• Southern Residents live in the waters off northern Washington and Southern British Columbia.  In Canada, where they are found in the waters of Southern Georgia Strait, they are surrounded by two large urban centers - Victoria to the west, and Greater Vancouver to the east.  The whales are already experiencing the impacts of more traffic on our waters, and a further increase in traffic due to the port expansion will only put more pressure on them, in particular from increases in noise.  A recent study (Hildebrand et al., 2006) showed that noise levels in the offshore waters of California in 2003-2004 were 10 to 12 decibels higher than in 1964-1966, an average noise increase rate of three decibels per decade.  The reason for the increase is from growth in the global shipping trade, the number of ships traveling the world's oceans, and the higher speeds and propulsion power for individual ships.  According to Lloyd's Register figures quoted in the study, the world's commercial fleet more than doubled in the past 38 years, from 41,865 vessels in 1965 to 89,899 vessels in 2003. The authors believe that their study area is representative of activity in the Pacific North East, therefore it is likely that the waters of Georgia Strait, with its growing ports, are far noisier than they were just a few decades ago. For marine species, such as the SRKW, this could have a significant negative impact on their ability to communicate, which will only get worse with the current expansion project. This is hardly a negligible impact for an endangered species and we feel that this has not been adequately addressed in this report.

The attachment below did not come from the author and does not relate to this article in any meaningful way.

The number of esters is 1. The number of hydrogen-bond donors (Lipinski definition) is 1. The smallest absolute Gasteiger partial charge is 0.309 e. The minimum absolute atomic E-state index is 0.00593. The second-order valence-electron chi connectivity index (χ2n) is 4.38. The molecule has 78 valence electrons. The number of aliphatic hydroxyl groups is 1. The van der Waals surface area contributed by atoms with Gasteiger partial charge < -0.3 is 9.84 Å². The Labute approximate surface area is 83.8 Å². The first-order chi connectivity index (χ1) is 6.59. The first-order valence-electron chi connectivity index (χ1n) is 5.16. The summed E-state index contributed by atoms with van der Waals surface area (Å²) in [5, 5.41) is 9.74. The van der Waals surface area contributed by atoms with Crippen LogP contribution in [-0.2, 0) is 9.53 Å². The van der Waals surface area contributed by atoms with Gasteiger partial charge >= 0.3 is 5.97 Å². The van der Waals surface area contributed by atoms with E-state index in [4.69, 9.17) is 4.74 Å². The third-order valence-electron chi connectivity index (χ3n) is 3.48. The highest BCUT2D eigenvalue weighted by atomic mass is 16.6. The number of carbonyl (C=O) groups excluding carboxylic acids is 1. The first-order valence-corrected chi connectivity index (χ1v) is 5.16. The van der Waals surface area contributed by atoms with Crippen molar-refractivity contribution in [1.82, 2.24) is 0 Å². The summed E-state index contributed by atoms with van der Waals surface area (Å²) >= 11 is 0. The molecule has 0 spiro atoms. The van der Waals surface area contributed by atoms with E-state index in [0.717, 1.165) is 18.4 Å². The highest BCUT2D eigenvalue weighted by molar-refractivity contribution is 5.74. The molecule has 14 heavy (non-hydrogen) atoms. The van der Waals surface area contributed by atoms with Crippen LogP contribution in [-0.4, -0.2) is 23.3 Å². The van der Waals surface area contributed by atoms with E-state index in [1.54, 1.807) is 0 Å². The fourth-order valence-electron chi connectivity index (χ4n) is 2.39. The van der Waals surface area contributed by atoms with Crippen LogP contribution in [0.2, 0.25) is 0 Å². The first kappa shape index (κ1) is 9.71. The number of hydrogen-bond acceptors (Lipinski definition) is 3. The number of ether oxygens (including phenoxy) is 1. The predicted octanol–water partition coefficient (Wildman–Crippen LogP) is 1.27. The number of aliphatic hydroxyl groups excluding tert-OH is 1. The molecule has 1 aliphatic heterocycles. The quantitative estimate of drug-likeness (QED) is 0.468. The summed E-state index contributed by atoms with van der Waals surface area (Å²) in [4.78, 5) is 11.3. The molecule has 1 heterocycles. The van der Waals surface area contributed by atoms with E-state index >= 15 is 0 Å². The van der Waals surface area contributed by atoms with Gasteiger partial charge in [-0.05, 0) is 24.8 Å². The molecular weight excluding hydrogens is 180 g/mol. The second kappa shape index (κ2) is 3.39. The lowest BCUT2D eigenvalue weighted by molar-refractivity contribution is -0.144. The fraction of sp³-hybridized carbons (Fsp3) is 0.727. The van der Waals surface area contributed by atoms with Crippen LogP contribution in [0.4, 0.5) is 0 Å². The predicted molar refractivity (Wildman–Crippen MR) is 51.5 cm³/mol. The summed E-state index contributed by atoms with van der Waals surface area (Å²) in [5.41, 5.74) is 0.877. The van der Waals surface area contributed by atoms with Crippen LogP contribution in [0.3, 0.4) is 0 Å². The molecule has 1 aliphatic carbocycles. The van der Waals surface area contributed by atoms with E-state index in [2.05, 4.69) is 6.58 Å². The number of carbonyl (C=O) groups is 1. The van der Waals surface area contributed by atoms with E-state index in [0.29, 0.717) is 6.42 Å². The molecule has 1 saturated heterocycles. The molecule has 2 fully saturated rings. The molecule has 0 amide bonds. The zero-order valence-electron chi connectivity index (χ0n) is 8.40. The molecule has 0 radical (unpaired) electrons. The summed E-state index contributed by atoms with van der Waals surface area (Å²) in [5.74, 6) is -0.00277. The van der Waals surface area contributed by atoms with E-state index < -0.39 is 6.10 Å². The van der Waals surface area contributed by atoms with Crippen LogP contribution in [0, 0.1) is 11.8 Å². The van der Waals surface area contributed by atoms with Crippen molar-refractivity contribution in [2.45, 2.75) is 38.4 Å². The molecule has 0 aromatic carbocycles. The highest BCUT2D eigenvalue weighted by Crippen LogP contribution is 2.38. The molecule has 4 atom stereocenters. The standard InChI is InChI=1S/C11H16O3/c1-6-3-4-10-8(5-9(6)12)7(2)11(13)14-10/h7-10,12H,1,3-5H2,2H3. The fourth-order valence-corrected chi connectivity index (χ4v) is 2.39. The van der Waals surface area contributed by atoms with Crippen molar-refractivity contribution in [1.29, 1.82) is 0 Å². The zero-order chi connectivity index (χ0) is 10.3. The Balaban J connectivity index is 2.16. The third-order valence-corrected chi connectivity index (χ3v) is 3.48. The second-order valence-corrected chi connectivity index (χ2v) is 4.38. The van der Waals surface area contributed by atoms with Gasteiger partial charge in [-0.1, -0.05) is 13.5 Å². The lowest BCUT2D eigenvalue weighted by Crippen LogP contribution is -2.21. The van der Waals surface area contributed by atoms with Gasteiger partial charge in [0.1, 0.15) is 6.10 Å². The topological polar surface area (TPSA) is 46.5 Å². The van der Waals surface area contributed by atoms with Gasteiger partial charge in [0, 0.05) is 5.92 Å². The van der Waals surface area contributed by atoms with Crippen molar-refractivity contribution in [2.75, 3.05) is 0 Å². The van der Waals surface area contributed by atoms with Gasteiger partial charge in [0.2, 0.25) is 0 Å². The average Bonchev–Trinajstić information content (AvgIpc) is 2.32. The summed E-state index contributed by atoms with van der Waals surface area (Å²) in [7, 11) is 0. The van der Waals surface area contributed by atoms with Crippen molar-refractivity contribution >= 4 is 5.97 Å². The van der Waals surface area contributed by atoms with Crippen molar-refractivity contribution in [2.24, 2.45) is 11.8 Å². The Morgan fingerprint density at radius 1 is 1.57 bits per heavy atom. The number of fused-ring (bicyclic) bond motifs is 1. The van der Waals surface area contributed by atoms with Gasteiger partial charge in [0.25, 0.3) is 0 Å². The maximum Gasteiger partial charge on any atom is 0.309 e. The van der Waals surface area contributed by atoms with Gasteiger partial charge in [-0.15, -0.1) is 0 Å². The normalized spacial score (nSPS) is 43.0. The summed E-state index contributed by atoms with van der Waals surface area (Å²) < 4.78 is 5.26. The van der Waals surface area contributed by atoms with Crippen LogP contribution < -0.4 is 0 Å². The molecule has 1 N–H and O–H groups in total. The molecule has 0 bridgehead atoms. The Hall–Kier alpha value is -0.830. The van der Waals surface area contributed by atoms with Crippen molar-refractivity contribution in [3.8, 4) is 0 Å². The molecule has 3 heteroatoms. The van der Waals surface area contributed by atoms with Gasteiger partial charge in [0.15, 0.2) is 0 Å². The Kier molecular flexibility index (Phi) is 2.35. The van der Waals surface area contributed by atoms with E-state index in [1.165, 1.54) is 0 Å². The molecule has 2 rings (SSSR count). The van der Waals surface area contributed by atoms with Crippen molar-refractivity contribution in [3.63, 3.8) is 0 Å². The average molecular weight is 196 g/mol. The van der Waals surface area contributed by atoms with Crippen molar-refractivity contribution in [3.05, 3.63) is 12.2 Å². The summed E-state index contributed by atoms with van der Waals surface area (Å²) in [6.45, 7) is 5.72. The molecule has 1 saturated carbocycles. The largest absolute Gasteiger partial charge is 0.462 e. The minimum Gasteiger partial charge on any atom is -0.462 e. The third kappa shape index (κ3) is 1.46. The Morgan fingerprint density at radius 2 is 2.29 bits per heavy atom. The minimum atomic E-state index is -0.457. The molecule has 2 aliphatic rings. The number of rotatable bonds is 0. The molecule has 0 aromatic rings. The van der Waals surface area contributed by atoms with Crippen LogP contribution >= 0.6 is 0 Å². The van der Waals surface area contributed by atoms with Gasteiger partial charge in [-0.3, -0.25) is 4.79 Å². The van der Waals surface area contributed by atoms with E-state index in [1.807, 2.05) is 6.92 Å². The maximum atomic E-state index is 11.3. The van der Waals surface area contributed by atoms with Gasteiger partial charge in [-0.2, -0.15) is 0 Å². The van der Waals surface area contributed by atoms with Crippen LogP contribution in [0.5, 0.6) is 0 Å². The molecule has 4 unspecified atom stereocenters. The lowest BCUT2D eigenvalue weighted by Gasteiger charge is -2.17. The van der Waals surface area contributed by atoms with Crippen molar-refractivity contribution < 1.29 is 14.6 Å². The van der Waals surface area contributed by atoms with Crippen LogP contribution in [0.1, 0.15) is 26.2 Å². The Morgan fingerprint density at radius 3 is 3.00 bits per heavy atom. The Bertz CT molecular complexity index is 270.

• As the killer whale makes it home on both sides of the border, an international assessment of impacts on this species must be considered, as the effects here in Canada cannot be analyzed in isolation of what the species is experiencing while in US waters. It should be noted that on both sides of the border, recovery strategies are being developed for this endangered species.

Therefore, we ask the following:

  • That a more comprehensive review be completed to properly assess the impacts increased noise would have on marine life and propose mitigation plans, such as making changes to shipping lanes.

    • This review should use a precautionary approach for assessment of the conclusion that potential increases in collisions and increases in noise from the port expansion will have a negligible impact on marine wildlife, including the Southern Resident Killer Whale.
  • That information from both US and Canadian SRKW recovery strategy processes be considered in order to effectively estimate the short and long-term impacts on this species of the port expansion.
  • That you consider the creation of an independent and more comprehensive review of how the port, including its maintenance and the ships that it will bring to our shores, will affect the marine life of Roberts Bank and Georgia Strait.

Thank you for considering our comments.

Sincerely,

Christianne Wilhelmson
Program Coordinator, Georgia Strait Alliance

References:
McDonald, Mark A., John A. Hildebrand, and Sean M. Wiggins. Increases in deep ocean ambient noise in the Northeast Pacific west of San Nicolas Island, California. J. Acoust. Soc. Am. 120, 711 (2006) 

Cc John Cummins, MP Delta-Richmond East
     Honourable Stephen Harper, Prime Minister